Another important fact is that the story starts out by telling us that the prince is searching for a real princess. He won’t take your average run-of-the mill princess. No, he wants a real one and he’s willing to wait for her.

Not only is the princess in this story a real, awakened human being, but she is desired. The prince marries her the moment he learns she is authentic. The royal family embraces her and makes her one of their own.

How does it feel to read the story this way? What if instead of fearing exile upon authenticity, you could imagine belonging? Authenticity definitely grants sovereignty. 

This is the magic of bringing soul to fairytales. We see another way through.

Who Are You in the Princess and the Pea Story?

Now let’s get something straight. Reading the story from the soul is to read the symbols and archetypes of the story, and to carry them into our interior. We are the princess, prince, king and queen. 

The prince is not a literal man looking to marry a literal woman. He is an aspect of your psyche (remember the Greek word “psyche” means soul, so I’m not just talking the intellect here). The inner prince is the part of you that strives to be worthy of the throne, and that seeks sovereignty over your interior kingdom. The prince wants to reign your thoughts, emotions, and inner landscape wisely. He seeks an education in how to be authentic, thus the reason he wants a real woman for his wife.

I imagine the prince as a late-twenty something bachelor staying home way too long. You’d think his parents might be ready to kick him out of the castle if he doesn’t marry and take over the kingdom soon. However, they are patient as you can be with yourself.

Maybe in his search for the real princess, he’s also doing the important inner work of finding himself. Traveling the world and coping with failure definitely help self-actualization.

Your inner prince is the part of you that is seeking your true self. He knows there are aspects of you that are missing and he won’t stop looking for them.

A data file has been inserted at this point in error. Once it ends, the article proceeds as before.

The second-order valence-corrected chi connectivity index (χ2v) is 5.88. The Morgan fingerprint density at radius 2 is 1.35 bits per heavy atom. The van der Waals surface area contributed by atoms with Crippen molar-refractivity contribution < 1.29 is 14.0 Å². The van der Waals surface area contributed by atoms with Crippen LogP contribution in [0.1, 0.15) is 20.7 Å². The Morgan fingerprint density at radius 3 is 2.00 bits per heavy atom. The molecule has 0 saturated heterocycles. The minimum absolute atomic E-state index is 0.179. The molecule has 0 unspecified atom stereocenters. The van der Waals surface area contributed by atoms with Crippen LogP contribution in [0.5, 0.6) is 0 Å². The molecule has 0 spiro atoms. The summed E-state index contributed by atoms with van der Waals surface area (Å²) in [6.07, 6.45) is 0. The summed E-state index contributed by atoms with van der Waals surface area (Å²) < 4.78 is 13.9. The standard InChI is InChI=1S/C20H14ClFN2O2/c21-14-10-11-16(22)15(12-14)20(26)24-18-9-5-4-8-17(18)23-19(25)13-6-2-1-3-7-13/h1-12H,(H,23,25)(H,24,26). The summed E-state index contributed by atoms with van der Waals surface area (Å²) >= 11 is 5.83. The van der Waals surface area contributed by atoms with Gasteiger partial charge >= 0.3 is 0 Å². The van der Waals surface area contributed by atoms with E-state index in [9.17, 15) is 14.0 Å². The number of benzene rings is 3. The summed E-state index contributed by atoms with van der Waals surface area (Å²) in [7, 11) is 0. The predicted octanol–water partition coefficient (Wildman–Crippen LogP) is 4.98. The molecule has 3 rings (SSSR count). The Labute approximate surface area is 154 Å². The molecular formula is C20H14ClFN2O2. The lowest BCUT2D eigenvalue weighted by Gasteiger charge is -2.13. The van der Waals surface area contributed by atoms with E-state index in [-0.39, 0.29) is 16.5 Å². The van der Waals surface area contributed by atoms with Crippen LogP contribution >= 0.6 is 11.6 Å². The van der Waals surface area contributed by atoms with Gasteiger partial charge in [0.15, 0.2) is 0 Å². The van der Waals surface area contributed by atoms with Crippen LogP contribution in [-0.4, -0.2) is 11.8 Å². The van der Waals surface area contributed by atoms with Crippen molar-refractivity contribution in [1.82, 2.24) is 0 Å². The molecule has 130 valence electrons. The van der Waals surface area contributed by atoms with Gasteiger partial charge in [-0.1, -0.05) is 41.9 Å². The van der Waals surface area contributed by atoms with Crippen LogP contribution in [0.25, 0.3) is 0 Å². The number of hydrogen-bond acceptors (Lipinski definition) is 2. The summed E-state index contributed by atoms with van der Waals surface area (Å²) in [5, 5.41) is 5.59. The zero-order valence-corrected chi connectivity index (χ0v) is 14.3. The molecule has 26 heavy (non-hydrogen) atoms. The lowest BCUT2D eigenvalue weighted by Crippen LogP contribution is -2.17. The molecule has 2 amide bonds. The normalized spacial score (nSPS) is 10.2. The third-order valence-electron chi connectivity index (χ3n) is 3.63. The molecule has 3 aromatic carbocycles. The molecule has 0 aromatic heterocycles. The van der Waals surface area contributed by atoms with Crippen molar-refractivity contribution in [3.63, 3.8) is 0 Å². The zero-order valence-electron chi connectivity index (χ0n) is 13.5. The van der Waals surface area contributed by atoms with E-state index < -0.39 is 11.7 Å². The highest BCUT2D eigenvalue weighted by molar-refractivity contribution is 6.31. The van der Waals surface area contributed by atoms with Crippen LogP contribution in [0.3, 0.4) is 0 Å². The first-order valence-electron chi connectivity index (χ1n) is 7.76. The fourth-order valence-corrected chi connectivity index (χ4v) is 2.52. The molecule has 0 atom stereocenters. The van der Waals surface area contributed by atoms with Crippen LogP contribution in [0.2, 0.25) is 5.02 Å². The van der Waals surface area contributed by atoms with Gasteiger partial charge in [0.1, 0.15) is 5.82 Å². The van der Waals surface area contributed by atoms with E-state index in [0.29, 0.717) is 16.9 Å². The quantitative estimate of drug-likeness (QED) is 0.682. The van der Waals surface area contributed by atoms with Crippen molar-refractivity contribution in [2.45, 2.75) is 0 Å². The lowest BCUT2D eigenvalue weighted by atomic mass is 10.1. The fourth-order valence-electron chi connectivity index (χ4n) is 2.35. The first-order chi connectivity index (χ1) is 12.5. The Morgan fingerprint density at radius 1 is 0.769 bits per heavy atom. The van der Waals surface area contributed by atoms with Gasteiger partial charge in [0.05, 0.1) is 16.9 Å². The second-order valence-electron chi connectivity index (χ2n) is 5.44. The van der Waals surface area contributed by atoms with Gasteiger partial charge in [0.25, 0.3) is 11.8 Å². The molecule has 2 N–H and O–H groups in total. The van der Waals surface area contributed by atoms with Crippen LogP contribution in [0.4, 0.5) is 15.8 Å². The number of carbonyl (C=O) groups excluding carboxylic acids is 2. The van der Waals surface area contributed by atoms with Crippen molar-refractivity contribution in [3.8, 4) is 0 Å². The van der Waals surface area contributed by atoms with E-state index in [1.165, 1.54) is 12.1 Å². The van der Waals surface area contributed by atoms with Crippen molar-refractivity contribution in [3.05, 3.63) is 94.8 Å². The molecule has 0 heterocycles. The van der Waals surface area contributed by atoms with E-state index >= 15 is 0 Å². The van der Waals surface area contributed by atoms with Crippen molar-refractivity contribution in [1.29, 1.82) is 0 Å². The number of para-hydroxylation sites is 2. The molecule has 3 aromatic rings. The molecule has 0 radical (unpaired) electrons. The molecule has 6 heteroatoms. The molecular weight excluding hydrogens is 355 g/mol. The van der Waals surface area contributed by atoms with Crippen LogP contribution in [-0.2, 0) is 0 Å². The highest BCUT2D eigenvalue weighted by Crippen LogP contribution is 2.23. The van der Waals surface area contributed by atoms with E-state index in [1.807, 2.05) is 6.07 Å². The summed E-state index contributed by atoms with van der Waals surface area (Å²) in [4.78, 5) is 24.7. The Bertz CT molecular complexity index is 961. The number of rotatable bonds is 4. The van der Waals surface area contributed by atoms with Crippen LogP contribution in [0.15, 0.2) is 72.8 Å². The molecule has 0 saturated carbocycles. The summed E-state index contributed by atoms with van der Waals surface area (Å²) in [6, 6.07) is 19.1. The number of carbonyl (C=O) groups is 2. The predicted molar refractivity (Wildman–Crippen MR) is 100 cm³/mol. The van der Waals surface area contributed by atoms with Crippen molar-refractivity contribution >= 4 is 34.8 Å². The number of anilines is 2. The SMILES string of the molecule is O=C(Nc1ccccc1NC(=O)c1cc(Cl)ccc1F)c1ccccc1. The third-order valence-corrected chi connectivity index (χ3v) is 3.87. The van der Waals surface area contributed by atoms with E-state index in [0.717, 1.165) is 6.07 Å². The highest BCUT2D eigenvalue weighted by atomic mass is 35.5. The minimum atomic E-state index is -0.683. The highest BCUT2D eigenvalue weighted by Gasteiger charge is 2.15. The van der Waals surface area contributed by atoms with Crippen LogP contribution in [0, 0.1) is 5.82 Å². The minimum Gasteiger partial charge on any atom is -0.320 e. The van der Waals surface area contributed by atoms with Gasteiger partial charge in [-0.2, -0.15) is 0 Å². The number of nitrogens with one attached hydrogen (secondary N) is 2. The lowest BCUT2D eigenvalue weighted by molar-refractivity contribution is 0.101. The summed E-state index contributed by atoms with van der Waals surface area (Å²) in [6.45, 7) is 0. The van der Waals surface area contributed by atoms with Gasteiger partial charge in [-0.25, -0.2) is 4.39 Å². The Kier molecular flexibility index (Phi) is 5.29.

Forces in Our Souls

Symbolically speaking, the prince, princess, king, and queen reside within each of us. They are forces in our souls that assist us on the path of liberation from the tyranny of the outside world. For the prince and princess to marry is to wed the masculine and feminine qualities each of us possess, to put them into right working relationship. The prince is symbolic of action out in the world and the princess symbolizes the wisdom we can bring to action. There are other ways to read them symbolically, but these are the basics.

The king and queen are the old guard, the ideas and myths we carry that are ready to step down. They assist our evolution by answering the call of the princess (old king opening the gate for her) and setting up the test (queen placing the pea under the bed). This shows us that not every shift in consciousness requires an insurrection. Here is a map for a peaceful transfer of power from the false self to the true Self. There is a seed of realness in the false self for even the old queen knows that the test is needed.

The castle is a symbol of one’s soul. It is our interior fortress and what we do to fortify ourselves. What happens in the castle of The Princess and the Pea story gives instruction for how to fortify our spiritual selves.

Symbolism of the Pea

The symbolism of the pea in The Princess and the Pea story is most intriguing. First of all, it is a seed. Symbol of birth and new beginnings, the pea as seed in this story can stand for many things. It can be the seed of a new idea, a new life, a new job or career, and so on. What new seed is lying dormant under your bed right now?

The queen could have put any number of small, round objects under the bed. Why wouldn’t a pebble, marble, or pearl do? Why a pea?

Peas are a common, lowly food. They are not rare delicacies, but functional staples. Split pea soup is mushy, green and ugly. The pea under the bed could symbolize what is uncomfortable, wrong, or unwanted – a seed of discontent in the kingdom. If that seed is disregarded it can grow into a vine that turns everything into a tangled mess. The prince and his family are trying to sweep this discontent under the rug, but the princess cannot ignore it. This is the little things our intuition picks up on. The small voice in the back of our minds that keeps nagging at us. Remember how the princess was bruised by the pea? She can’t escape its message. This is her gift.

Seeds of Change in the Princess and the Pea Story